The 2018 election was our proving ground, and in 2020 we want to improve on the foundation we created. We reviewed what worked and what didn’t work, focusing on how we could encourage more candidates to respond. For one, we looked at the number of questions, and decided that thirteen may have been too large of a request for busy candidates, so in 2020, we narrowed the questions down to five. We also started our outreach to candidates much sooner, with the hope that more candidates would respond if asked in the earlier stages of the election cycle. Additionally, rather than wait until we made contact with all candidates to publish the guide, this year we published the 2020 Science Voter Guide at an earlier stage and will continue to promote the guide after the Arizona primary elections.

Volunteer capacity remains our biggest challenge to the successful completion of this year’s guide. Currently, we have four volunteers responsible for contacting 49 candidates. We learned in 2018 that receiving a response from candidates can be difficult, requiring several attempts through several communication channels. With a limited pool of volunteer hours, this task becomes exponentially more time consuming per person. With this constraint in mind, are trying a new tactic. To make up for limited volunteers, we hope to “crowdsource” our effort to get candidate responses, encouraging voters to take charge contacting their candidates. When we promote the guide, we will do so with the message “help us complete the 2020 Science Voter Guide.” Perhaps a community-wide effort to engage Arizona candidates on science-related issues will be more successful than an effort from a single organization.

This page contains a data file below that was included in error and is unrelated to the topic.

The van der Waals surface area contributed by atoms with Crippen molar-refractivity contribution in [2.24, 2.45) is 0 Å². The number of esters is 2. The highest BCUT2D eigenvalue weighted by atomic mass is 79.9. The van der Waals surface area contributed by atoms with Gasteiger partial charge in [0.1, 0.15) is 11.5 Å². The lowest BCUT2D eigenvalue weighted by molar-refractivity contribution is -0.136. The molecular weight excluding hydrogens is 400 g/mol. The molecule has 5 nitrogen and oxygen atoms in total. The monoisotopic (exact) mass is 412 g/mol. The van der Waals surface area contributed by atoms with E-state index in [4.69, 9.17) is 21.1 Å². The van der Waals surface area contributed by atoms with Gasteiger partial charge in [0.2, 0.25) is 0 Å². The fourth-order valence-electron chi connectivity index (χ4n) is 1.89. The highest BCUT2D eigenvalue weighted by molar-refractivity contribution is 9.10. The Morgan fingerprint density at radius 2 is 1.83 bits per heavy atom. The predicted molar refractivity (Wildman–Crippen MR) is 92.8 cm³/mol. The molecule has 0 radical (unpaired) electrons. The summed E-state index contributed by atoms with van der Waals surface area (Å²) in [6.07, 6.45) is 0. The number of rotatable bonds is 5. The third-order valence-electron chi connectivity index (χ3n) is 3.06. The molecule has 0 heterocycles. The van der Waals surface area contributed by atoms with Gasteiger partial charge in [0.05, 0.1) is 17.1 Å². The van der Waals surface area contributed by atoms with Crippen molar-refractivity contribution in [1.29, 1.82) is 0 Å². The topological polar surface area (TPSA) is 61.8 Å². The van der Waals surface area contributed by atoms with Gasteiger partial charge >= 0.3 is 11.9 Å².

Get involved—create your own science voter guides.

The Science Voter Guide has been a challenging, yet rewarding initiative from March for Science Southern Arizona, and we hope that our efforts can inspire other organizations to iterate on our design. If you are interested in joining our team to help complete the 2020 guide, we would love to have you! Please email [email protected] and introduce yourself. We are also happy share the resources we have developed (such as candidate contact sheets, call scripts, or program outlines) with anyone who would like to develop a Science Voter Guide for their voting district. We at March for Science Southern Arizona believe that science has an important role in informing public policy, and it is the responsibility of scientists and science advocates to take on initiatives such as the Science Voter Guide to ensure its role remains intact.

Ansel Andrews is the Chief Communications Officer for March for Science Southern Arizona, a 501(c)(3) non-profit organization in Tucson, Arizona. March for Science Southern Arizona is dedicated to preserving the critical role of science in Southern Arizona through community outreach and non-partisan political advocacy. Ansel has been with the organization since its inception in 2017, helping to drive its communication strategy and act as the "official" MC of weekly science trivia nights. He can be reached at [email protected] Learn more about March for Science Southern Arizona on Twitter @sciencemarchsaz.

The UCS Science Network is an inclusive community of more than 25,000 scientists, engineers, economists, and other experts, focused on changing the world for the better. The views expressed in Science Network posts are those of the authors alone.